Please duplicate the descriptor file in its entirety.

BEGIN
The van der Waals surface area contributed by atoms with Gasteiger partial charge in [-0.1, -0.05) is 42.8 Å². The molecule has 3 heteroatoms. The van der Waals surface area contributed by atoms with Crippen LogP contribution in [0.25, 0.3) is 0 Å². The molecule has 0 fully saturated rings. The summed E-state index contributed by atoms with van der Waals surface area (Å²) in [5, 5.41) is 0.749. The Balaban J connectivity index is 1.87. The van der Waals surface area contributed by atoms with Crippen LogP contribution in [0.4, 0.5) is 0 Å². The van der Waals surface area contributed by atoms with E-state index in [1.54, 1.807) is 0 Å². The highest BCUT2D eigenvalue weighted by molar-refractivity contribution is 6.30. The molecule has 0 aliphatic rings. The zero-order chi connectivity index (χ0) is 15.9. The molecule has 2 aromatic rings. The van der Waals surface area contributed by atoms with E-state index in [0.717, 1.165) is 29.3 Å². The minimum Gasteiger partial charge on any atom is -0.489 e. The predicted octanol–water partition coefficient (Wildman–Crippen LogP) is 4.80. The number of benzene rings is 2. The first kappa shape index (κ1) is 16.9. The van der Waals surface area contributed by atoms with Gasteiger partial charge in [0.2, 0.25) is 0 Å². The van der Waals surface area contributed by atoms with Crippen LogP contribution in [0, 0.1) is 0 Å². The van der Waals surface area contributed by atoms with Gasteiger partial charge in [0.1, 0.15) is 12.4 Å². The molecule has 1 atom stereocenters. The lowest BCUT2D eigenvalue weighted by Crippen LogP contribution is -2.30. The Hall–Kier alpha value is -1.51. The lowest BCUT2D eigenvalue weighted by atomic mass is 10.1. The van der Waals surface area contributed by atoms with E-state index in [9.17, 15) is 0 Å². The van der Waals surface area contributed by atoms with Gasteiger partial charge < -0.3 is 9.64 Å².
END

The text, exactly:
The van der Waals surface area contributed by atoms with Gasteiger partial charge in [-0.1, -0.05) is 42.8 Å². The molecule has 3 heteroatoms. The van der Waals surface area contributed by atoms with Crippen LogP contribution in [0.25, 0.3) is 0 Å². The molecule has 0 fully saturated rings. The summed E-state index contributed by atoms with van der Waals surface area (Å²) in [5, 5.41) is 0.749. The Balaban J connectivity index is 1.87. The van der Waals surface area contributed by atoms with Crippen LogP contribution in [0.4, 0.5) is 0 Å². The van der Waals surface area contributed by atoms with E-state index in [1.54, 1.807) is 0 Å². The highest BCUT2D eigenvalue weighted by molar-refractivity contribution is 6.30. The molecule has 0 aliphatic rings. The zero-order chi connectivity index (χ0) is 15.9. The molecule has 2 aromatic rings. The van der Waals surface area contributed by atoms with E-state index in [0.717, 1.165) is 29.3 Å². The minimum Gasteiger partial charge on any atom is -0.489 e. The predicted octanol–water partition coefficient (Wildman–Crippen LogP) is 4.80. The number of benzene rings is 2. The first kappa shape index (κ1) is 16.9. The van der Waals surface area contributed by atoms with Gasteiger partial charge in [0.2, 0.25) is 0 Å². The van der Waals surface area contributed by atoms with Crippen LogP contribution in [0, 0.1) is 0 Å². The van der Waals surface area contributed by atoms with Gasteiger partial charge in [0.1, 0.15) is 12.4 Å². The molecule has 1 atom stereocenters. The lowest BCUT2D eigenvalue weighted by Crippen LogP contribution is -2.30. The Hall–Kier alpha value is -1.51. The lowest BCUT2D eigenvalue weighted by atomic mass is 10.1. The van der Waals surface area contributed by atoms with E-state index in [9.17, 15) is 0 Å². The van der Waals surface area contributed by atoms with Gasteiger partial charge < -0.3 is 9.64 Å².